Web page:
Visit the library. Although everything is moving more and more online, there are still such things called libraries.

Whether it’s a municipal library or your university library, you will be amazed at some of the books available there that are not accessible online. Specifically, look for the hidden treasures and wisdom contained in the really old books.

7. Be a Chameleon

When you want to learn new skills, imitate your biggest idol. Watch a video and learn from seeing someone else do it. Participate in mimicry and copy what you see.

Studies have shown that, apart from learning,[2]

“Mimicry is an effective tool not only to create ties and social relationships, but also for maintaining them.”

Visual learning is a great way to speed up the learning process. YouTube has thousands of videos on almost every topic available.

8. Focus

Follow one course until success! It’s easy to get distracted, to throw in the towel, or to become interested in the next great thing and ditch what you initially set out to do.

Ditch the whole idea of multitasking, as it has been shown to be detrimental and unproductive Simply focus on the one new skill at hand until you get it done.

9. Visualize

The mind has great difficulty distinguishing between what is real and what is imagined. That is why athletes practice mentally seeing their success before attempting the real thing[3].

Visualize yourself achieving your new skill and each step that you need to make to see results. This is an important skill to help when you’re learning the basics or breaking a bad habit.

Take a look at this article to learn how to do so: How to Become a Person Who Can Visualize Results

10. Find a Mentor

Success leaves clues. The best short cut to become an expert is to find an expert and not have to make the mistakes that they have made.

Finding out what NOT to do from the expert will fast-track your learning when you want to learn new skills. It is a huge win to have them personally walk you through what needs to be done. Reach out and send an email to them.

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If you need help learning how to find a mentor, check out this article.

11. Sleep on It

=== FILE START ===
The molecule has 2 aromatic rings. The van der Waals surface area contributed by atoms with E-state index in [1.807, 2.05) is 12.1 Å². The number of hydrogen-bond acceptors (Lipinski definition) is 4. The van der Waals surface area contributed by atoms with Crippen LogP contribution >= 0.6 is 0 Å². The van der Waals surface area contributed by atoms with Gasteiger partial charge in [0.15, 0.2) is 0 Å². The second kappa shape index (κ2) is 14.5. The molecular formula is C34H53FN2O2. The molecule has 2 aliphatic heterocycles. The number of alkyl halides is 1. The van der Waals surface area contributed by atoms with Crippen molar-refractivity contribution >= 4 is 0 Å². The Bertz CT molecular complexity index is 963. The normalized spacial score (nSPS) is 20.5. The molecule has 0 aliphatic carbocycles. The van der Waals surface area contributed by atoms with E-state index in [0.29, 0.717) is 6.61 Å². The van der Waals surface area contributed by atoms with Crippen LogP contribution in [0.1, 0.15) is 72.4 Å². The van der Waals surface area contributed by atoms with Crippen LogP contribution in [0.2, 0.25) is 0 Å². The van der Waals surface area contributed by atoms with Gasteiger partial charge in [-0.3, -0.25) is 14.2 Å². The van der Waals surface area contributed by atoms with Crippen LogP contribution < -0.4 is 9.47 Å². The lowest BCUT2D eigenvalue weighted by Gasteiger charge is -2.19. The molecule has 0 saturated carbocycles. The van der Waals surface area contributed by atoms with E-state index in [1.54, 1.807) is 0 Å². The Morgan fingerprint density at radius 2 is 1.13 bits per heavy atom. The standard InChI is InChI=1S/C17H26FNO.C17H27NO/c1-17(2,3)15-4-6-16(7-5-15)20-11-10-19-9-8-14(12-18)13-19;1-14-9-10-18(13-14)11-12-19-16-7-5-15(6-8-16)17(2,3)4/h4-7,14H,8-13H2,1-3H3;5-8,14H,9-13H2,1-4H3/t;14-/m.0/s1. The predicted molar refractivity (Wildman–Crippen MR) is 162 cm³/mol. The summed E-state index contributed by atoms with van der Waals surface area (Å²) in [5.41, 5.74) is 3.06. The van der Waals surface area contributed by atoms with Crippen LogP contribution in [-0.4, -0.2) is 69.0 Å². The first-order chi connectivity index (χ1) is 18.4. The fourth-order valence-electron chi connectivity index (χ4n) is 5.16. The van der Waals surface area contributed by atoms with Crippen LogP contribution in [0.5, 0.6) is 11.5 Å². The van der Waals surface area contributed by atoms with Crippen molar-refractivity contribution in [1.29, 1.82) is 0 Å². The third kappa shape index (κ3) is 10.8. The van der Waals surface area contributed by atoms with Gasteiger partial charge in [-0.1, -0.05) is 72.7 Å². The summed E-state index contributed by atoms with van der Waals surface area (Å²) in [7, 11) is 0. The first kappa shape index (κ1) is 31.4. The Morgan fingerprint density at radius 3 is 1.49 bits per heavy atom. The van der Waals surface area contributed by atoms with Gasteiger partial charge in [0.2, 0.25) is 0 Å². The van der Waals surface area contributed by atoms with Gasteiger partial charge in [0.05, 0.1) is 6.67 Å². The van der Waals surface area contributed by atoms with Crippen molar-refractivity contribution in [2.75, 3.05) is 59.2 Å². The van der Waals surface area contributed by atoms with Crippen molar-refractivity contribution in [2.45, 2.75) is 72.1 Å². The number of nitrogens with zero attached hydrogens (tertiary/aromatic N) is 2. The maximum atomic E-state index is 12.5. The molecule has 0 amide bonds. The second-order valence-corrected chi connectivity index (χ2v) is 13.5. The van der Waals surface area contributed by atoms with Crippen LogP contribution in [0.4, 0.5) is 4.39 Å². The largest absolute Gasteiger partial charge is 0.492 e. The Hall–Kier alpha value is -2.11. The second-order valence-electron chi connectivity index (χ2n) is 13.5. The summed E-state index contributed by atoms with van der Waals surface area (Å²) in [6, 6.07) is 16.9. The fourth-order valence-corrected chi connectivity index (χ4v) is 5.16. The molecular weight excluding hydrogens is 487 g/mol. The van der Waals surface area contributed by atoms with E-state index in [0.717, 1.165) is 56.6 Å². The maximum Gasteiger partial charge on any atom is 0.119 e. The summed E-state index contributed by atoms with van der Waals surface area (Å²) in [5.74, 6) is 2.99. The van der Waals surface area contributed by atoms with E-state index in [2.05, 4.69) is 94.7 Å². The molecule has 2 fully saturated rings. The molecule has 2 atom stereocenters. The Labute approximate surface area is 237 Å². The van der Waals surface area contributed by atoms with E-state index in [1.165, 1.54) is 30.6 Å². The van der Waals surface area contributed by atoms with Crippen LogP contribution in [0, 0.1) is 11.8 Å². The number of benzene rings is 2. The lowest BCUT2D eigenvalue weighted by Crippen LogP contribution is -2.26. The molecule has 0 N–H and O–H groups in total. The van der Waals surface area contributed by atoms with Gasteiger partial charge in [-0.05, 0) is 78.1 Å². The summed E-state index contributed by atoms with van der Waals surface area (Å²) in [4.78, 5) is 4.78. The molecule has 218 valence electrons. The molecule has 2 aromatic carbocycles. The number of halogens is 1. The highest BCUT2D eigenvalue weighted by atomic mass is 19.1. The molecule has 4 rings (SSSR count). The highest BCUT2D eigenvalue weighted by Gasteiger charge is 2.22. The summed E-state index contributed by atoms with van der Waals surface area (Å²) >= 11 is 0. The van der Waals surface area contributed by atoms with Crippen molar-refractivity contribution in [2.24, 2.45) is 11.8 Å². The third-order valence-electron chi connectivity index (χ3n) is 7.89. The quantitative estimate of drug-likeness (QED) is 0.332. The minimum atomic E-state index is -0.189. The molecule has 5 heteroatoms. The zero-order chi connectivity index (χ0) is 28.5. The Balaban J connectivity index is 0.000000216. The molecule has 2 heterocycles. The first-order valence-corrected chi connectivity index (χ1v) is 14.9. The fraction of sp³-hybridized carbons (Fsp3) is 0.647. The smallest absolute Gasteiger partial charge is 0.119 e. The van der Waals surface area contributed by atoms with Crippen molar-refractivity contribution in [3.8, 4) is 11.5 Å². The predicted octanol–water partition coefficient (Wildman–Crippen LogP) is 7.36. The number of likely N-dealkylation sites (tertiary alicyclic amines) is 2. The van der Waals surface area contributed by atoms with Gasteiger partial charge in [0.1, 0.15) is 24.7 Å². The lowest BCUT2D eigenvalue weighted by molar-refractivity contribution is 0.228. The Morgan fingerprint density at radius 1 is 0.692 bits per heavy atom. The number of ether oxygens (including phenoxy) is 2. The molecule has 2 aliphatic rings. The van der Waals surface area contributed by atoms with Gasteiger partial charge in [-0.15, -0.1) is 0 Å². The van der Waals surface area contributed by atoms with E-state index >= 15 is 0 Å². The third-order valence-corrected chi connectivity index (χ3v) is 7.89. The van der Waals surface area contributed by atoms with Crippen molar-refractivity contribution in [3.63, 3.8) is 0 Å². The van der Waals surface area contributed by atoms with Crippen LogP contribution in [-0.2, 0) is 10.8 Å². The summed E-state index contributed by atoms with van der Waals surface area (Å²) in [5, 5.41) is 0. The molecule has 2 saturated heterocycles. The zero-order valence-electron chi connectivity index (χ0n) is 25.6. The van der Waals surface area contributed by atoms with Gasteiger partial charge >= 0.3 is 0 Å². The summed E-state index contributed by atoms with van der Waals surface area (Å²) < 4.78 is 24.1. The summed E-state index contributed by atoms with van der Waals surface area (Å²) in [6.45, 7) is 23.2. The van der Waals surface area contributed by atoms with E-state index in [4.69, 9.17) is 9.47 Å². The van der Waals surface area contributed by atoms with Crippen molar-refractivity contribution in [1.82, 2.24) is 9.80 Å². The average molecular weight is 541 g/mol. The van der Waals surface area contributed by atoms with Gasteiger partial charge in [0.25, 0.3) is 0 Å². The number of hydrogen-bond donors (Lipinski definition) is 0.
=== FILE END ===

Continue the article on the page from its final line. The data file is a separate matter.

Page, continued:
Practice your new skill within four hours of going to sleep.

Josh Kaufman, author of The Personal MBA, is a noted rapid learning expert. He says that any practice done within this time frame causes your brain to embed the learning more rapidly into its neural pathways. Your memory and motor-mechanics are ingrained at a quicker level.

12. Use the 20-Hour Rule

Along with that tip, Kaufman also suggests 20 as the magic number of hours to dedicate to learning the new skill.

His reasoning is that everyone will hit a wall early on in the rapid learning stage and that “pre-committing” to 20 hours is a sure-fire way to push through that wall and acquire your new skill.[4]

Check out his video to find out more:

13. Learn by Doing

It’s easy to get caught up in reading and gathering information on how to learn new skills and never actually get around to doing those skills. The best way to learn is to do.

Regardless of how unprepared you feel, make sure you are physically engaged continuously. Keep alternating between research and practice.

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14. Complete Short Sprints

Rather than to force yourself into enduring hours upon hours of dedication, work in short sprints of about 20-30 minutes, then get up and stretch or take a short walk. Your brain’s attention span works best with short breaks, so be sure to give it the little rest it needs.

One study found that, between two groups of students, the students who took two short breaks when studying actually performed better than those who didn’t take breaks[5].

15. Ditch the Distractions

Make sure the environment you are in is perfect for your rapid-learning progress. That means ditching any social media, and the temptation to check any email. As the saying goes, “Out of sight, out of mind.”

Before you sit down to learn new skills, make sure that potential distractions are far from sight.

16. Use Nootropics

Otherwise known as brain enhancers, these cognitive boosters are available in natural herbal forms and in supplements.

Many students will swear by the increased focus that nootropics will provide[6], particularly as they get set for some serious cramming. Natural herbal nootropics have been used for thousands of years in Ayurvedic traditions to improve the mind and learning.

Find out more about brain supplements in this article.

17. Celebrate

For every single small win that you experience during the learning process, be sure to celebrate. Your brain will release endorphins and serotonin as you raise your hands in victory and pump your fits. Have a piece of chocolate and give yourself a pat on the back. This positive reinforcement will help you keep pushing forward as you learn new skills.

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The Bottom Line

Learning a new skill should be exciting and fun. Whether you use online courses, real world experience, YouTube videos, or free online resources, take time to learn in the long term. Keep picturing the joy of reaching the end goal and being a better version of yourself as continual motivation.

More Tips on How to Learn New Skills

Featured photo credit: Elijah M. Henderson via unsplash.com